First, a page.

Ginbari-jippon pieces are one of the most appreciated of the different cloisonne’ enamel techniques and can be found at the beginning of the Edo period (1603-1868). The scope of designs and motifs incorporated by this cloisonne’ enamel is extremely wide. However, judging by the percentage of extant pieces with floral themes, they appear to have been the most commonly produced motif. Ginbari-jippowork is one of the most sought after types of shippo-yaki (cloisonne’), as most examples impart an attractive and festive or colorful (hade) appearance. A wide area of translucent enamel permits the silver foil to reflect, creating a brilliant radiance. Vitreous enamels in the different colors are ground to fine powders in an agate or porcelain mortar and pestle, then washed to remove the impurities that would discolor the fired enamel. Early cloisonné had a finely formed copper, sterling or brass base, which at the time was inexpensive, light and easily hammered and stretched.
As shown in this Bottle Shape turquoise vase, the silver foil is embossed or impressed with a repeating motif, which includes this overall textured surface and flora and fauna pattern design. This particular piece has all three designs incorporated, with an egret, (which is quite rare), beautifully rendered on the under layer base foil which is on a sterling base. The use of various colored opaque and translucent enamels over the silver foil or foundation enables the artist to create a dramatic effect here with the use of the iris (shobu) motif.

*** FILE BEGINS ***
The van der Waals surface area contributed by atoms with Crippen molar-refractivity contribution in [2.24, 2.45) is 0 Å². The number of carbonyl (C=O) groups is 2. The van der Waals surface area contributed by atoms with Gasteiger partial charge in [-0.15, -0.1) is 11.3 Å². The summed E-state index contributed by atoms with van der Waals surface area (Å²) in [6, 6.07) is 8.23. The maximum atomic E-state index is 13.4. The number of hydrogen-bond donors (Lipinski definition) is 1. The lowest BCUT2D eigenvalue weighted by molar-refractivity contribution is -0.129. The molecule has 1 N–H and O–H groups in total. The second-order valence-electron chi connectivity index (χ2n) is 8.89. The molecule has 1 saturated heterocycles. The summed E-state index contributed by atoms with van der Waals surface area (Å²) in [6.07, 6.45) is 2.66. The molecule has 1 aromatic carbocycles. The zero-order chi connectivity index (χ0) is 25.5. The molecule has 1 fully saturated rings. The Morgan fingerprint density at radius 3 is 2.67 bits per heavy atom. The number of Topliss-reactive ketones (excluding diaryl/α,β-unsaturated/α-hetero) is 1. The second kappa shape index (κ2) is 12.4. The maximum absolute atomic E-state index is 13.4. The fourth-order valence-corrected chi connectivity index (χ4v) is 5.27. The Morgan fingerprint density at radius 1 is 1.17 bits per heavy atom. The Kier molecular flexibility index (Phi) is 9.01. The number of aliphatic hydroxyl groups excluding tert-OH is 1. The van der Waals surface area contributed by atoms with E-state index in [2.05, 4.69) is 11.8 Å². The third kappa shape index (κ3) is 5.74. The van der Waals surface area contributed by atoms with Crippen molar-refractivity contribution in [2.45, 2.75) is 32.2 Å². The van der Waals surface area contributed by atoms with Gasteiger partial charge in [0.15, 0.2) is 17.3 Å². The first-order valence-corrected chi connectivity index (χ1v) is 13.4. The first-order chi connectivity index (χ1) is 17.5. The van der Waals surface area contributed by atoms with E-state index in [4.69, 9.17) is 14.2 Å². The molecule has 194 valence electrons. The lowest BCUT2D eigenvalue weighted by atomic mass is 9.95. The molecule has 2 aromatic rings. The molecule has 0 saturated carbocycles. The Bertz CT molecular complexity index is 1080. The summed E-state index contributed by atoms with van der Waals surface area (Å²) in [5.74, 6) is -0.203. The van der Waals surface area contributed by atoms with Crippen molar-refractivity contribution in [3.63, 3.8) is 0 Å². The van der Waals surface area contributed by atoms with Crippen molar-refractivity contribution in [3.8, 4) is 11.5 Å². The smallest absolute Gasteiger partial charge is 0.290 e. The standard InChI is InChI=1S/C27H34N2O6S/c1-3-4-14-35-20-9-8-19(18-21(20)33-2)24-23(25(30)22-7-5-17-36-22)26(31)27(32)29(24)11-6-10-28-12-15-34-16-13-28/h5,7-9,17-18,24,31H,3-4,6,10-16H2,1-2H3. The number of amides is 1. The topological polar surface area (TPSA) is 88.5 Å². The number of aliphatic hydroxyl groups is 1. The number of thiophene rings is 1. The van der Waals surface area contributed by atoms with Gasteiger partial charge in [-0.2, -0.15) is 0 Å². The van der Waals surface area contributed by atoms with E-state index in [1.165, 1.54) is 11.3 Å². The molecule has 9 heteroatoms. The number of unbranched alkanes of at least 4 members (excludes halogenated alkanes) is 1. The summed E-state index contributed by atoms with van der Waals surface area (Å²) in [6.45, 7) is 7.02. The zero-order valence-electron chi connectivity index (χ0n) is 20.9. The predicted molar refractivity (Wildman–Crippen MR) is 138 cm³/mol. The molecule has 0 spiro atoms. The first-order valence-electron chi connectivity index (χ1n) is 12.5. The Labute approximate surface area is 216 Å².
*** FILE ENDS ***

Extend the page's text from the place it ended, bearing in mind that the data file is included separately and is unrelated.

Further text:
Ginbari-jippo pieces are extremely fragile due to their relatively thin enameled surface. This piece is from the Meiji period (1868-1912) and in excellent condition, with no dings or pinpoints (tiny bubbles in the outer enamel) with impressed mark – Kumeno Teitaro (Nagoya 1861-1939) on the bottom. Dimensions: 4-1/8”h x 2-0” dia.
Excellent Condition- In unused, or like-unused condition. No visual or structural or surface wear or damage shown. Pristine. As good as the day it was made.
Great Condition- Appears in slightly used condition but looks "Like New". Some minor wear, but retains the original craft/workmanship. May show minor wear, that does not affect the main design, or associated motif. No cracks, dents, chips or missing elements.
Good Condition- Minor wear which can be restored or repaired; may have surface flaws, like staining or soiling, confined to a small area. The flaw(s) are counterbalanced by another feature, like brilliant color or innovative design. Some fading or the piece may have been altered in some fashion.
Fair Condition- Main aesthetic/design showing damage. Excessive noticeable wear or damage. Worth buying if can be restored/repaired because of its aesthetic or design appeal or rarity. Note: wear/damage consistent with age/use can often enhance the 'Antique' qualities of a piece, giving it a desirable second chance in one's collection